The recipe from Libby's Pumpkin said it serves 10, so I double the recipe, expecting extras. This was SO not the case (unless you eat baby sized portions). I'd say the double batch serves 12, definitely, not 20. This was a little tricky to figure out how much batter to pour since I didn't have a jelly roll pan. I poured the extra batter into a smaller pan, but the little version broke when I tried to roll it...I think that one was too thick. Still tasty though!

Roll making 101
- Don't bother using a towel + powdered sugar to roll that lots of recipes say to. Just use parchment paper; so much easier (and no lint in your cake).
- Make sure the lining is completely FLAT on the pan (trim to fit INSIDE the pan), or your cake will take on any wrinkles and lumps. The batter is not heavy enough to flatten out the parchment paper if it sticks out over the pan edge.
- Roll the sponge cake when you take it out of the oven, otherwise it won't stretch and thus will crack if you try roll it after it's cooled. Roll the cake as tightly as you can.
- Let the (rolled) cake cool completely before attempting to fill it or it will crack.
- When filling, be generous, but don't fill all the way to the edge; otherwise when you roll, it will ooze out the sides (not so pretty)!
The original recipe is as sweet as heck. I took out 1/2 the sugar in the cake, took out 3/4 the sugar and 1 1/2 sticks of butter in the filling, and all my study buddies agreed it's definitely sugary enough. As my friend stated eloquently, "It's because we're Asian."

Without further ado, here is my double batched and reduced sugar adaptation!

1 1/2 cups all-purpose flour
1 teaspoon baking powder
1 teaspoon baking soda
1 teaspoon ground cinnamon
1 teaspoon pumpkin pie spice
1/2 teaspoon salt
6 eggs
1 cup granulated sugar
2x 2/3 cup canned pumpkin

1 1/2 pkgs cream cheese, at room temperature
1 1/2 cups plain Greek yogurt
1/3 cup powdered sugar
1 teaspoon vanilla extract

Powdered sugar (optional for decoration)

Preheat oven to 375° F.

Line 15 x 10-inch jelly-roll pan with parchment paper (I used larger cookie tray with sides and baked the extra batter in another smaller pan)

Combine flour, baking powder, baking soda, cinnamon, pumpkin pie spice and salt in small bowl. Beat eggs and granulated sugar in large mixer bowl until thick. Beat in pumpkin. Stir in flour mixture. Spread evenly into prepared pan(s).

Bake for 13 to 15 minutes or until top of cake springs back when touched. Immediately and carefully peel the cake from parchment paper. Dust some flour and cover top with another parchment paper. Roll up cake and parchment paper together with the narrow end. Cool in the refrigerator.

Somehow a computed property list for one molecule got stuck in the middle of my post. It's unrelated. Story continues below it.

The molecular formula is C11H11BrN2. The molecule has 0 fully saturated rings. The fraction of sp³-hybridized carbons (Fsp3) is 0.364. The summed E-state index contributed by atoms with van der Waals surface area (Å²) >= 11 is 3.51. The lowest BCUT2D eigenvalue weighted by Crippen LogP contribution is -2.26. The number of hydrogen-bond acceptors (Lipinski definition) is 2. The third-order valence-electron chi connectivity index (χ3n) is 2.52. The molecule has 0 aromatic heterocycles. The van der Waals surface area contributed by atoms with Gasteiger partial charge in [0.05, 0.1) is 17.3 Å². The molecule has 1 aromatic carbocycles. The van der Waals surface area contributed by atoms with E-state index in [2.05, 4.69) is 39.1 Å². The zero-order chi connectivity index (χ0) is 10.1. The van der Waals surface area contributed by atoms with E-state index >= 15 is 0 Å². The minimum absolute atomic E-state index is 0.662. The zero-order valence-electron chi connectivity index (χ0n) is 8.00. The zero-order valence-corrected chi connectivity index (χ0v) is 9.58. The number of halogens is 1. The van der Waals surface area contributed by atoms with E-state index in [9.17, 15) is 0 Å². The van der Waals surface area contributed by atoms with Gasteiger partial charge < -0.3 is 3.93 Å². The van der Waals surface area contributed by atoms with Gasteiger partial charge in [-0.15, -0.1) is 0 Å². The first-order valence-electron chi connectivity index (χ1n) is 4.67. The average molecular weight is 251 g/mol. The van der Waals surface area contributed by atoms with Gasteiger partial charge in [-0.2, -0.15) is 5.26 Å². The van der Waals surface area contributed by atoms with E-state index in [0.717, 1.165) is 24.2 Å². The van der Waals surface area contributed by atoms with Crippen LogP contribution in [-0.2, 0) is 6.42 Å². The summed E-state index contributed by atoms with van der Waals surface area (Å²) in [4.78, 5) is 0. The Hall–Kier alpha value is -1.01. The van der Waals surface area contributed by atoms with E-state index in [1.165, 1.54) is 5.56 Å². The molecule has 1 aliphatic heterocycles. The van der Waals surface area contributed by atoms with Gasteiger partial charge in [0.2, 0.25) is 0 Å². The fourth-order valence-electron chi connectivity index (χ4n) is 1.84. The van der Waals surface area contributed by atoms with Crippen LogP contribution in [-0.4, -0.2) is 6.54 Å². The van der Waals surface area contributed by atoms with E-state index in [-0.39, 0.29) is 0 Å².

Beat cream cheese, powdered sugar, vanilla extract in small mixer bowl until smooth. Add Greek yogurt and mix.

Carefully unroll cake. Using a sharp knife, trim the edges so it's even. Spread filling mixture over cake. Re-roll cake and refrigerate at least one hour (I recommend freezing it slightly for easier cutting). Trim off the ends of the roll and remove (translation: eat it so no one sees the ugly ends).

Sprinkle with powdered sugar before serving. This cake freezes well, and can be stored.
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Friday, December 6, 2013

Butternut Squash and Pumpkin Soup with Blue Cheese

I made this soup right before going home Thanksgiving break, so I was cleaning out whatever I had in the fridge. A little bit of unused canned pumpkin, some extra blue cheese and milk, and most importantly, I had two baby butternut squashes I needed to use up.
These two were my sad Halloween gourds since I didn't have time to carve a pumpkin this year (at least I dressed up for Halloween block party so I'm not 100% lame). I drew jack-o-lantern faces on them with sharpie and they've been sitting around grinning at me for almost 3 weeks. 

Which means, time for those babies to get chopped up and eaten.
I love the taste of butternut squash, but hate hacking up them because they're like rocks.

I specifically drove to Trader Joe's in an attempt to buy frozen pre-chopped squash since they apparently have it. I looked around to no avail, then asked an employee who also scratched his head while looking, saying they usually have it.